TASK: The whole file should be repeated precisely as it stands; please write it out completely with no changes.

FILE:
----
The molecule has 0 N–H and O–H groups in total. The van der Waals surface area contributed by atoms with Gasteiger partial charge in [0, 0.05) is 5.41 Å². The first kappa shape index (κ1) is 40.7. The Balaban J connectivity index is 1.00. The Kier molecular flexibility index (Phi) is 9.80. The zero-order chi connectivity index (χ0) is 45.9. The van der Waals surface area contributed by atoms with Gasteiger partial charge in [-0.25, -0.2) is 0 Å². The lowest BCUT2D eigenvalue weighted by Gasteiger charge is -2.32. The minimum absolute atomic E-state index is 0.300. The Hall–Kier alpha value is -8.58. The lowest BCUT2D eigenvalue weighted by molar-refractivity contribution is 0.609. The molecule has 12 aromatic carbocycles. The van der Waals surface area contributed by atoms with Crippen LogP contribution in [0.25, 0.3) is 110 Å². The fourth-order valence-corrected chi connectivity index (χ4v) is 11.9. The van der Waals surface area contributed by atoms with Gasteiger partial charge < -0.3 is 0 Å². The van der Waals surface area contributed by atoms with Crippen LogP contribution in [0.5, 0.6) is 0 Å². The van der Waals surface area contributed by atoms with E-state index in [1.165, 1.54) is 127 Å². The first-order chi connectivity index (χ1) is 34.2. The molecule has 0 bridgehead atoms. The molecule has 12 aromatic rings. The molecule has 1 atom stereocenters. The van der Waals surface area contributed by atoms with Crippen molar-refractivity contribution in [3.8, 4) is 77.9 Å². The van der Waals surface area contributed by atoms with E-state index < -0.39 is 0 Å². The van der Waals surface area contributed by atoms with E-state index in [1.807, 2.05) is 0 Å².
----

The molecule has 0 N–H and O–H groups in total. The van der Waals surface area contributed by atoms with Gasteiger partial charge in [0, 0.05) is 5.41 Å². The first kappa shape index (κ1) is 40.7. The Balaban J connectivity index is 1.00. The Kier molecular flexibility index (Phi) is 9.80. The zero-order chi connectivity index (χ0) is 45.9. The van der Waals surface area contributed by atoms with Gasteiger partial charge in [-0.25, -0.2) is 0 Å². The lowest BCUT2D eigenvalue weighted by Gasteiger charge is -2.32. The minimum absolute atomic E-state index is 0.300. The Hall–Kier alpha value is -8.58. The lowest BCUT2D eigenvalue weighted by molar-refractivity contribution is 0.609. The molecule has 12 aromatic carbocycles. The van der Waals surface area contributed by atoms with Crippen LogP contribution in [0.25, 0.3) is 110 Å². The fourth-order valence-corrected chi connectivity index (χ4v) is 11.9. The van der Waals surface area contributed by atoms with Gasteiger partial charge < -0.3 is 0 Å². The van der Waals surface area contributed by atoms with Crippen LogP contribution in [0.5, 0.6) is 0 Å². The van der Waals surface area contributed by atoms with E-state index in [1.165, 1.54) is 127 Å². The first-order chi connectivity index (χ1) is 34.2. The molecule has 0 bridgehead atoms. The molecule has 12 aromatic rings. The molecule has 1 atom stereocenters. The van der Waals surface area contributed by atoms with Crippen molar-refractivity contribution in [3.8, 4) is 77.9 Å². The van der Waals surface area contributed by atoms with E-state index < -0.39 is 0 Å². The van der Waals surface area contributed by atoms with E-state index in [1.807, 2.05) is 0 Å².